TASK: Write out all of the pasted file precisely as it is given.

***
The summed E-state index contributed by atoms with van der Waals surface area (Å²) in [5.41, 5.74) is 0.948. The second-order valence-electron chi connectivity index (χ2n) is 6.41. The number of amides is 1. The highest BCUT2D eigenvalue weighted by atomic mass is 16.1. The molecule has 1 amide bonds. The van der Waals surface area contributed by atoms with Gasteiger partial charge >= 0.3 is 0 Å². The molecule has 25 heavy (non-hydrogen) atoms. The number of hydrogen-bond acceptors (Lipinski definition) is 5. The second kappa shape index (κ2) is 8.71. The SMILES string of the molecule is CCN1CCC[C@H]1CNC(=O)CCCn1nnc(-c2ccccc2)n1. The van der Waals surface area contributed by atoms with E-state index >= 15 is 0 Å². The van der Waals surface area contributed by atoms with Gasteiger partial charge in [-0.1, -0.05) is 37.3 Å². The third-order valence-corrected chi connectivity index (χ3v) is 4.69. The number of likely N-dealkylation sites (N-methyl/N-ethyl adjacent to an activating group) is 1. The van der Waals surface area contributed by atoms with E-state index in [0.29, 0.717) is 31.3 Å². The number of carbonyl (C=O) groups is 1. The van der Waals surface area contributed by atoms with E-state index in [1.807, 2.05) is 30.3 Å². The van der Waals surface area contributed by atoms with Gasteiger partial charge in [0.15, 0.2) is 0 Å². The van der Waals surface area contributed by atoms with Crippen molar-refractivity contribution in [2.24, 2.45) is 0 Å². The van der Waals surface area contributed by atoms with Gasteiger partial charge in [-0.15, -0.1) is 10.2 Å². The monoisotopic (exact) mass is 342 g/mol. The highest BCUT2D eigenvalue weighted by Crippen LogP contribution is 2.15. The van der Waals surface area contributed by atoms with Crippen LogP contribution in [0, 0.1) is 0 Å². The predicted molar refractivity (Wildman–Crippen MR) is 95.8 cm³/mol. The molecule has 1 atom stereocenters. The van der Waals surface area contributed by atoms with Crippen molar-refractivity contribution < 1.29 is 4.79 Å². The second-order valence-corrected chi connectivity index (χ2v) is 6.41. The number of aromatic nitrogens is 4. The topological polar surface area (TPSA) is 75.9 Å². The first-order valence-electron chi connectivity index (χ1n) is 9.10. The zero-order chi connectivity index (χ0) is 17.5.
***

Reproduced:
The summed E-state index contributed by atoms with van der Waals surface area (Å²) in [5.41, 5.74) is 0.948. The second-order valence-electron chi connectivity index (χ2n) is 6.41. The number of amides is 1. The highest BCUT2D eigenvalue weighted by atomic mass is 16.1. The molecule has 1 amide bonds. The van der Waals surface area contributed by atoms with Gasteiger partial charge >= 0.3 is 0 Å². The molecule has 25 heavy (non-hydrogen) atoms. The number of hydrogen-bond acceptors (Lipinski definition) is 5. The second kappa shape index (κ2) is 8.71. The SMILES string of the molecule is CCN1CCC[C@H]1CNC(=O)CCCn1nnc(-c2ccccc2)n1. The van der Waals surface area contributed by atoms with E-state index >= 15 is 0 Å². The van der Waals surface area contributed by atoms with Gasteiger partial charge in [-0.1, -0.05) is 37.3 Å². The third-order valence-corrected chi connectivity index (χ3v) is 4.69. The number of likely N-dealkylation sites (N-methyl/N-ethyl adjacent to an activating group) is 1. The van der Waals surface area contributed by atoms with E-state index in [0.29, 0.717) is 31.3 Å². The number of carbonyl (C=O) groups is 1. The van der Waals surface area contributed by atoms with E-state index in [1.807, 2.05) is 30.3 Å². The van der Waals surface area contributed by atoms with Gasteiger partial charge in [0.15, 0.2) is 0 Å². The van der Waals surface area contributed by atoms with Crippen molar-refractivity contribution in [2.24, 2.45) is 0 Å². The van der Waals surface area contributed by atoms with Gasteiger partial charge in [-0.15, -0.1) is 10.2 Å². The monoisotopic (exact) mass is 342 g/mol. The highest BCUT2D eigenvalue weighted by Crippen LogP contribution is 2.15. The van der Waals surface area contributed by atoms with Crippen LogP contribution in [0, 0.1) is 0 Å². The predicted molar refractivity (Wildman–Crippen MR) is 95.8 cm³/mol. The molecule has 1 atom stereocenters. The van der Waals surface area contributed by atoms with Crippen molar-refractivity contribution < 1.29 is 4.79 Å². The second-order valence-corrected chi connectivity index (χ2v) is 6.41. The number of aromatic nitrogens is 4. The topological polar surface area (TPSA) is 75.9 Å². The first-order valence-electron chi connectivity index (χ1n) is 9.10. The zero-order chi connectivity index (χ0) is 17.5.